From Bayesian Behavior Lab

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Please visit our new lab website. This website is outdated.

Brain, behavior and cognition, science and scientists, and the dream that our ideas and not our data limit the questions we can ask.

About Us

Our research fluctuates a bit based on what interests us and the strengths of our lab members. We invite you to contact us with collaboration ideas. We tend to focus on Bayesian and data analysis methods and we want to help in the production of data.

We are hiring

We need to fill a position on computational neuroscience/imaging. This will involve experiments and data analysis. And probably some Bayesian modeling.

Our Research

We are data scientists with an interest in understanding the brain. Making sense of data is possibly the biggest problem in Neuroscience. We build algorithms to analyze data. We also use theory as well as computational and neural modeling to understand how information is processed in the nervous system, explaining data obtained in collaboration with electrophysiologists and in psychophysical experiments. Lastly, we constrain and develop new technologies aimed at obtaining data about brains.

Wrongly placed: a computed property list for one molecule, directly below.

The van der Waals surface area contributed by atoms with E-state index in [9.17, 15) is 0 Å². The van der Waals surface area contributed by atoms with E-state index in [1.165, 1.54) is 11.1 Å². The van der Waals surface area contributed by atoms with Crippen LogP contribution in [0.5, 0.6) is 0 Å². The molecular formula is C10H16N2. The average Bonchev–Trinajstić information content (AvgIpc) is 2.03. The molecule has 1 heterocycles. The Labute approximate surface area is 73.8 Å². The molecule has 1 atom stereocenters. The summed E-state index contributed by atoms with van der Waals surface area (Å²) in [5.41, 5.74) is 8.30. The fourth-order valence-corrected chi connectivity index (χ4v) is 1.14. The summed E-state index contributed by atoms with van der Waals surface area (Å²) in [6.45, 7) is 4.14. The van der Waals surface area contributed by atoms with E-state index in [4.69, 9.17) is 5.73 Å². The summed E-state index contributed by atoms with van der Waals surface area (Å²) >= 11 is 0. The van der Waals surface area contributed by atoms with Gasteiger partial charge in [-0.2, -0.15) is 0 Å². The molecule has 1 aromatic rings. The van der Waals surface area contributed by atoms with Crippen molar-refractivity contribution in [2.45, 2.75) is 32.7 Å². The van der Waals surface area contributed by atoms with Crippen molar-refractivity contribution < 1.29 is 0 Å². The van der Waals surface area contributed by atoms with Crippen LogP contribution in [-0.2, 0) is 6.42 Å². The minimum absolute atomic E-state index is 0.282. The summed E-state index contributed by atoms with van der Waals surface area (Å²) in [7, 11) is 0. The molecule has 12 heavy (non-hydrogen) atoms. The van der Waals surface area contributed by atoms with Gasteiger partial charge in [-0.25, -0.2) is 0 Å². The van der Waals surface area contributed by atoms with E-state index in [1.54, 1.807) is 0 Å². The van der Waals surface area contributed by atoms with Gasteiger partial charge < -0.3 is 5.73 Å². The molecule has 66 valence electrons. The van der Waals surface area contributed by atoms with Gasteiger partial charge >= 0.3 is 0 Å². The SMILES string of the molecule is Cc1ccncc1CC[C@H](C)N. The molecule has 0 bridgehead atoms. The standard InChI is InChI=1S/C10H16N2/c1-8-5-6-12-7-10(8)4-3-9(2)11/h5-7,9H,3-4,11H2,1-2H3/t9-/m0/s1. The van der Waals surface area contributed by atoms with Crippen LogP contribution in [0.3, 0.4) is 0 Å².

Our conceptual work in the Bayesian Behavior Lab addresses information processing in the nervous system from two angles: (1) By analyzing and explaining electrophysiological data, we study what neurons do. (2) By analyzing and explaining human behavior, we study what all these neurons do together. Much of our work looks at these questions from a normative viewpoint, asking what problems the nervous system should be solving. This often means taking a Bayesian approach. Bayesian decision theory is the systematic way of calculating how the nervous system may make good decisions in the presence of uncertainty.
We've pursued projects that involve handshake greetings, human movement, cell-phone related parkinson's research, competitions at Kaggle, meta-science analysis, data sharing initiatives, and recording from all neurons in a mouse.

Lab Members

Our research group is remarkably interdisciplinary. Our interests span statistics, physics, biology, applied mathematics, molecular biology, metascience, cognitive science, and many other disciplines. Visit our people page to see more information on each person who works in the lab (publications, contact information, photos).


2012 visualization
For PDFs of our work, visit our Publications page.
  • Konrad made a wordle visualization of our 2012 papers. He has called it our year of generalization.
  • Here's a visualization of the words in our 09 and 10 abstracts. In descending order of importance, our lab was about system, nervous, model, adaptation, movement, visual, information, Bayesian, neurons, uncertainty, motor and task.
This page was last modified on 20 February 2017, at 04:13. This page has been accessed 1,439,312 times.